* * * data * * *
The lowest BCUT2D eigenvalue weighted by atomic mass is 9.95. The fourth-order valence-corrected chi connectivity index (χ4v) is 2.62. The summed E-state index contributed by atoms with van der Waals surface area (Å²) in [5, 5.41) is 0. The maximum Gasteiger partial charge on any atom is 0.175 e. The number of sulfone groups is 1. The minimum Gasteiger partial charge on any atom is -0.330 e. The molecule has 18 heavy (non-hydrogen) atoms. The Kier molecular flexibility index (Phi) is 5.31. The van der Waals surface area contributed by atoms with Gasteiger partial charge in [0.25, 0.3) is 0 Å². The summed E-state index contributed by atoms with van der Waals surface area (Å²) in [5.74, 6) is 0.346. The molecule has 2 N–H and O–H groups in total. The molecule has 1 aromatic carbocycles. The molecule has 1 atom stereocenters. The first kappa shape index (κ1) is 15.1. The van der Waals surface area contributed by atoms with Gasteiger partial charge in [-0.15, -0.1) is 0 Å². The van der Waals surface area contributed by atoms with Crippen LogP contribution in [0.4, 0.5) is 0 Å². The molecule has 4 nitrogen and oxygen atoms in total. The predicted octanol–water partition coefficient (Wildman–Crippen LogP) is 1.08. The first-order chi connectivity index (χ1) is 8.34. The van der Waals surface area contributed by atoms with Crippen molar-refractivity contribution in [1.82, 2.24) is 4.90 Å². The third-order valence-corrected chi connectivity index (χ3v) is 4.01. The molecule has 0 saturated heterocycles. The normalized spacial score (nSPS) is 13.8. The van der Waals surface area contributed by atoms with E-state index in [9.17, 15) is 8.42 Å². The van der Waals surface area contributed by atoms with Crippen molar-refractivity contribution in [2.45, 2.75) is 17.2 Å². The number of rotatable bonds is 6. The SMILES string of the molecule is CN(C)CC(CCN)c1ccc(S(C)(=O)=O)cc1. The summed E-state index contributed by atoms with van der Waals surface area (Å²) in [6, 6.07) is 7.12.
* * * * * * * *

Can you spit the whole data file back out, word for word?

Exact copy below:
The lowest BCUT2D eigenvalue weighted by atomic mass is 9.95. The fourth-order valence-corrected chi connectivity index (χ4v) is 2.62. The summed E-state index contributed by atoms with van der Waals surface area (Å²) in [5, 5.41) is 0. The maximum Gasteiger partial charge on any atom is 0.175 e. The number of sulfone groups is 1. The minimum Gasteiger partial charge on any atom is -0.330 e. The molecule has 18 heavy (non-hydrogen) atoms. The Kier molecular flexibility index (Phi) is 5.31. The van der Waals surface area contributed by atoms with Gasteiger partial charge in [0.25, 0.3) is 0 Å². The summed E-state index contributed by atoms with van der Waals surface area (Å²) in [5.74, 6) is 0.346. The molecule has 2 N–H and O–H groups in total. The molecule has 1 aromatic carbocycles. The molecule has 1 atom stereocenters. The first kappa shape index (κ1) is 15.1. The van der Waals surface area contributed by atoms with Gasteiger partial charge in [-0.15, -0.1) is 0 Å². The van der Waals surface area contributed by atoms with Crippen LogP contribution in [0.4, 0.5) is 0 Å². The molecule has 4 nitrogen and oxygen atoms in total. The predicted octanol–water partition coefficient (Wildman–Crippen LogP) is 1.08. The first-order chi connectivity index (χ1) is 8.34. The van der Waals surface area contributed by atoms with Crippen molar-refractivity contribution in [1.82, 2.24) is 4.90 Å². The third-order valence-corrected chi connectivity index (χ3v) is 4.01. The molecule has 0 saturated heterocycles. The normalized spacial score (nSPS) is 13.8. The van der Waals surface area contributed by atoms with E-state index in [9.17, 15) is 8.42 Å². The van der Waals surface area contributed by atoms with Crippen molar-refractivity contribution in [2.45, 2.75) is 17.2 Å². The number of rotatable bonds is 6. The SMILES string of the molecule is CN(C)CC(CCN)c1ccc(S(C)(=O)=O)cc1. The summed E-state index contributed by atoms with van der Waals surface area (Å²) in [6, 6.07) is 7.12.